Lever clamp (external, eccentric). The lever clamp is becoming more and more widespread, gradually replacing the screw clamp. The extremely simple design with easy adjustment has increased reliability and in most cases perfectly keeps the unfolded stick from arbitrary folding under vertical load. Some leading manufacturers develop their own variants of this lock, additionally increasing its reliability and convenience of use (Black Diamond – flick lock, Leki – speed lock). Eccentric lock is convenient to use when wearing gloves, it is not afraid of freezing. The main disadvantage of this design is a great vulnerability to external influences (bumps, falls), possibility of uncontrolled opening of the lock by contact with hard objects. However, in the models of top brands this problem is almost completely eliminated. Also, while the strength of fixing the external clip is inferior to the internal one. Nevertheless, now in most models it is quite satisfactory, in others it is excellent.

Combination designs. Some companies, such as the Italian company Gable, duplicate locks on their poles for greater security. There is a screw clamp on the inside of the tube and an eccentric on the outside. It is possible to use both or either of them. This reinsurance can be justified in some cases.

The American company MSR – a well-known player in the outdoor market, decided to save a trekkalka from one of its main drawbacks – the inconvenience of adjusting, and invented a revolutionary mechanism for adjusting the length of the stick “without letting the handle. That is, you can adjust the stick directly in the process of movement without letting go of the handle. The mechanism is commercially available on the company’s models and is patented under the name positive-locking. Despite the correction of the shortcomings in the next generations, the design has not yet become very widespread.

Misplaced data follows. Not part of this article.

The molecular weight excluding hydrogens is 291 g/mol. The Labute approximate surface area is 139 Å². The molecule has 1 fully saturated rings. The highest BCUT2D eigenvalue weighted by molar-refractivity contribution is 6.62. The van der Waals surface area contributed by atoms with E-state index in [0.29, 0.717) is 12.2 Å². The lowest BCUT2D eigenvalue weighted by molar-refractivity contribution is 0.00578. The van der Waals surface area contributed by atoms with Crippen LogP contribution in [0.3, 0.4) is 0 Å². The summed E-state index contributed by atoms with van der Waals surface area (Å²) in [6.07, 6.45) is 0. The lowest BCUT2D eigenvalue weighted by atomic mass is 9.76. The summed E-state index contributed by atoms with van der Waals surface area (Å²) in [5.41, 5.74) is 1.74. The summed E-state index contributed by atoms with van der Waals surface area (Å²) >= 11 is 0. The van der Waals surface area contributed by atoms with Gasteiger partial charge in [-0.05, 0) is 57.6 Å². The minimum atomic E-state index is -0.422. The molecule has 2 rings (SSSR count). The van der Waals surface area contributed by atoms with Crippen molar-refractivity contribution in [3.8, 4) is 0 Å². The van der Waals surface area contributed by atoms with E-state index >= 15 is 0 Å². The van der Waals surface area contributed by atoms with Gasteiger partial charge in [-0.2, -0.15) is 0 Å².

In the budget segment, in particular by quechua, there are several models of poles with fixed length adjustment by means of spring-loaded buttons, falling into the appropriate slots on the stick. Such poles seriously lose in functionality to the above-mentioned constructions, and with time sometimes get a serious backlash, so they are also not widespread. Previously, a similar method of fixing poles, but with one available position – to the maximum length, was often used for the lower knee. The length adjustment of the poles was done only in the upper connection. Over time, this design was abandoned.

By the materials used

Aluminum. The most common, reliable and inexpensive material. Sticks made of it are strong, lightweight, malleable, and repairable. But, as they say, aluminum is not the same as aluminum. The top brand of aluminum for poles is 7005, known to cyclists as a good material for frames. Not all manufacturers use this grade of metal. As a rule, it is used to make the top models of the line with a fairly high price. The rest of the sticks are made from more “simple” grades, accordingly losing in weight and strength. There are practically no disadvantages of quality aluminum. For a reliable trekking pole used in serious conditions (mountains, difficult routes, heavy backpacks and “weighty” users) this is probably the best option. In terms of weight and specific strength, it is only slightly inferior to more expensive materials.